Christian Riekel
Associate Editor for Materials Soft Matter and Biological Instrumentations

Claudio Ando Nicolini

Christian Riekel received his Ph.D. in Chemistry at the University of Munich in 1973. He started his career at the neutron research reactor in Grenoble-France (ILL) where he developed in-situ neutron diffraction techniques for studying solid-state chemical reactions. He then moved to the Polymer Department of the University of Hamburg and developed a synchrotron radiation scattering beamline at DESY for studying polymer phase transformations in real time by small-angle and wide-angle X-ray scattering (SAXS/WAXS) techniques in the group of Prof. Zachmann. He also habilitated in Polymer Chemistry at the University of Hamburg. He joined in 1986 the founding team of the European Synchrotron (ESRF) in Grenoble. He became responsible for the build-up and operation of the Microfocus beamline (ID13) and the development of an in-house scientific life as scientist and group leader for Soft Condensed Matter. After his retirement, the ID13 beamline continues to be routinely available to the scientific community. The principal scattering techniques available to users are SAXS/WAXS including GISAXS and X-ray fluorescence with beam sizes ranging from about 1 micron to sub-100 nm. Scientific applications range from hard to soft condensed matter, biomaterials and nanomaterials. Indeed, protein microcrystallography has been pioneered at the ID13 beamline.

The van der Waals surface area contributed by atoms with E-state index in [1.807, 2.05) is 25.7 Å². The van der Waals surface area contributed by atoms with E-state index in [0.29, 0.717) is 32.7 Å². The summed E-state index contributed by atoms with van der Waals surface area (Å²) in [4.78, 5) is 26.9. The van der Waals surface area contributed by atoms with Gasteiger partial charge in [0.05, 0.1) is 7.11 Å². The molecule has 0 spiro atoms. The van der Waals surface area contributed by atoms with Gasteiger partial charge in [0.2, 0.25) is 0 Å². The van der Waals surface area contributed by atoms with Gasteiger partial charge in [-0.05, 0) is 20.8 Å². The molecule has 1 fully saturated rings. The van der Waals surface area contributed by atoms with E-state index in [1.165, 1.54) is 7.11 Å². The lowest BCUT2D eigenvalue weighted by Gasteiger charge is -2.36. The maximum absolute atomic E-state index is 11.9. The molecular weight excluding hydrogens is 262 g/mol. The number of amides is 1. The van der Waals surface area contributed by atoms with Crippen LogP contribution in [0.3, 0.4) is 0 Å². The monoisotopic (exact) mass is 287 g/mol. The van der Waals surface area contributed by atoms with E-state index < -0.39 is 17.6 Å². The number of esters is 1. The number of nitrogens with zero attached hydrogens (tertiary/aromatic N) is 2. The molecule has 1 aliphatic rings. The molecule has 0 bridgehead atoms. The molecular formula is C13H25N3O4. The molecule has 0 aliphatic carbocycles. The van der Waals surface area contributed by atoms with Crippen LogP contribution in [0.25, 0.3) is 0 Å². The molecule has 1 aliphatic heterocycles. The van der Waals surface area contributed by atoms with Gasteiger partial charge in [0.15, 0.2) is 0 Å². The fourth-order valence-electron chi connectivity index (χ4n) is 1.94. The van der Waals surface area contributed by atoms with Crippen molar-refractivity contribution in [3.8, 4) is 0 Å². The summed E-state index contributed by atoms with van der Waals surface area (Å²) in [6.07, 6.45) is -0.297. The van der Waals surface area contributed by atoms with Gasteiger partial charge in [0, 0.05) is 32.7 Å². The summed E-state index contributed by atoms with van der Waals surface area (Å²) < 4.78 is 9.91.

Christian Riekel holds currently an emeritus scientist position at the ESRF and pursues his interdisciplinary scientific interests with an emphasis on the relation of microscopic structure to macroscopic function of soft and biological materials. One of the recurrent R&D topics are beta-sheet materials such as silks and amyloids. Indeed, he has developed single fibre diffraction techniques and studied biospinning of spiders in-vivo. He is also interested in R&D of sample environments adapted to X-ray micro- and nanobeams. Examples are microfluidic cells, inkjet systems, optical tweezers and artificially structured surfaces. Indeed, "smart" surfaces have been used for X-ray probing of the self-assembly of highly oriented amyloidic fibrils and gold nanoparticles clusters.

Areas of Expertise: Inorganic, organic, polymeric and soft materials. Functional biomaterials and biomimicry. Micro- and nanostructured functional materials including surfaces. Synchrotron radiation and neutron scattering methods related to materials and life science topics. Microfluidics including digital microfluidics.

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